To support the shift to a carbon-free economy, energy producers are eagerly looking for ways to safely extract geothermal energy from deep underground. EPFL associate professor Brice Lecampion, who heads the Laboratory of Geo-energy (GEL) and holds the Gaznat Chair on Geo-Energy at the School of Architecture, Civil and Environmental Engineering (ENAC), is contributing to these efforts through the work being done by his research group. They’re developing models for describing the behavior of the subsurface, with a specific focus on the consequences of subsurface fluid injections – that is, how fluid flow interacts with fractures in rocks. Their research is important because underground water injection plays a key role in the extraction of geothermal energy, a renewable source. The scientists’ latest findings appear in Proceedings of the Royal Society A and pave the way to a better understanding of the underlying physical mechanisms that trigger seismicity during geothermal operations.
In Switzerland and elsewhere, geothermal wells that run deep underground (4–6 km below the surface) are controversial due to the potential for a seismic event and subsurface pollution. One recent example is the local opposition to plans to build a geothermal power plant in Haute-Sorne, in Jura Canton.
The role of hydraulic stimulation
Geothermal wells that don’t run very deep remain in permeable layers of rock where water circulates easily. But as they get further below the surface, they enter impermeable rock, meaning engineers must either artificially create fractures in the rock where water can flow or stimulate existing fractures to increase their permeability. This is done through a process known as hydraulic stimulation. While this process enhances rock permeability, it also has the potential to trigger earthquakes. That’s what happened during a pilot project in Basel in 2006, for example, when fluid-injection operations led to a magnitude 3 earthquake – and the project being abandoned.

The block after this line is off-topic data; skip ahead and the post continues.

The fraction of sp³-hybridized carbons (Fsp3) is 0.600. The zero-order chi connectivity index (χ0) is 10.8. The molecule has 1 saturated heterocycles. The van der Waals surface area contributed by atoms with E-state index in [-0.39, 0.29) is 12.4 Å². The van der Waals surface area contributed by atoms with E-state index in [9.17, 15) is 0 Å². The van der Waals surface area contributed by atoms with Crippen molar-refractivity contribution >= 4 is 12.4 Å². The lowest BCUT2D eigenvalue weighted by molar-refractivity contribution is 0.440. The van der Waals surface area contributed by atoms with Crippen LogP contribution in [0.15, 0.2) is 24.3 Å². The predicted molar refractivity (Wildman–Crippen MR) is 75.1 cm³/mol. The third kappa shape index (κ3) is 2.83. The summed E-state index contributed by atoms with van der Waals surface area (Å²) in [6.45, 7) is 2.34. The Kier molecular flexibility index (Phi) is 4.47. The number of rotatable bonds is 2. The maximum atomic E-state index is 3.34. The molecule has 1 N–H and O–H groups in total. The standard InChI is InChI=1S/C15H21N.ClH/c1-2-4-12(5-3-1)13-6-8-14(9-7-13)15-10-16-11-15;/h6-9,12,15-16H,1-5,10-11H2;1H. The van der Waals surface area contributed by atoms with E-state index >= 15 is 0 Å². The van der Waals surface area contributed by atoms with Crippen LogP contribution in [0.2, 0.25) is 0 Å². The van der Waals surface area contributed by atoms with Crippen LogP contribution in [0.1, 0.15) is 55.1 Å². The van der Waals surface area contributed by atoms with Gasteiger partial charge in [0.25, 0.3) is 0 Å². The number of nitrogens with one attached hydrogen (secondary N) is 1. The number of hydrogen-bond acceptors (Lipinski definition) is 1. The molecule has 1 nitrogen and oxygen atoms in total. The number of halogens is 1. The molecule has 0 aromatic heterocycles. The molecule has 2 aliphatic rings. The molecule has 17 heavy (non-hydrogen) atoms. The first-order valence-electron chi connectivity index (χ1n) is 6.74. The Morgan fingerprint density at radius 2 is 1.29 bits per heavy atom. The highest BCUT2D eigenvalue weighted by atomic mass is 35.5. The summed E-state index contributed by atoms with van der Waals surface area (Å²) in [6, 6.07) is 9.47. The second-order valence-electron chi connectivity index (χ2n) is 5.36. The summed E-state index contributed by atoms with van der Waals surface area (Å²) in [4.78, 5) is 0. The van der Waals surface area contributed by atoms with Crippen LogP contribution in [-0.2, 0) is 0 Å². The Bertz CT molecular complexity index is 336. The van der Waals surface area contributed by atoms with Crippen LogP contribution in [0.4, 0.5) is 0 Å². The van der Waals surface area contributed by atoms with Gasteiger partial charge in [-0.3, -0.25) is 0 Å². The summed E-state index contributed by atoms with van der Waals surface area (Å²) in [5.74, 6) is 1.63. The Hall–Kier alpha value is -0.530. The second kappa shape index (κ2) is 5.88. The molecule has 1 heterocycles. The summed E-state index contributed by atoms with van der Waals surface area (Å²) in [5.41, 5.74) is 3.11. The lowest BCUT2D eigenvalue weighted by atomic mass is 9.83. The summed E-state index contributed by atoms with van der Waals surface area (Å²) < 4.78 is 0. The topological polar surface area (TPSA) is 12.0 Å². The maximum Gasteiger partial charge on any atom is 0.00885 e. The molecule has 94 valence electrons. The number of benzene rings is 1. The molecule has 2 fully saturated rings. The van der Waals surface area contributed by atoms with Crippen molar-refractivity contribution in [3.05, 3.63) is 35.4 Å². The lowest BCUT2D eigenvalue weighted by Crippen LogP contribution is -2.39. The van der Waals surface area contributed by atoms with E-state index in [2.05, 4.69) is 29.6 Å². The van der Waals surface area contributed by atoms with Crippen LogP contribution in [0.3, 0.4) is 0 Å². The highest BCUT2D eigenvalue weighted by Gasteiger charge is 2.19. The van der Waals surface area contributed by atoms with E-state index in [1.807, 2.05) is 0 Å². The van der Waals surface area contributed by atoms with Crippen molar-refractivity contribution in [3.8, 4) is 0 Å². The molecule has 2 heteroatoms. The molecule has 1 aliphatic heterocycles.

Underlying mechanisms of induced seismicity
The risk of an induced earthquake is especially problematic since it doesn’t go away once the fluid injection stops, but rather continues for quite some time afterwards. Alexis Sáez, a PhD student at GEL and a co-author of the study, explains: “We looked particularly at earthquakes that occur between a few days and a few months after the end of fluid injection. Our research sheds light on a new physical mechanism that can trigger these delayed earthquakes.” He and Lecampion developed a 3D computer model and ran comprehensive technical analyses of how the fluid injection and fractures interact. They described in great detail how fractures keep deforming after the fluid injection has ended, and how this delayed deformation process may promote the triggering of an earthquake.
“Our model gives engineers guidance and new calculation methods that can be integrated into more general strategies to mitigate the seismic risk associated with these operations,” says Sáez. “For now, it’s really hard to predict the occurrence of injection-induced earthquakes – engineers rely mostly on statistical approaches, similar to what they do for natural earthquakes. Our research provides a better understanding of the physical forces at work. This is a step forward in the implementation of physics-based approaches to manage the inherent seismic risk of these operations and to ultimately unlock the vast potential of geothermal energy to facilitate the decarbonization of our energy system.”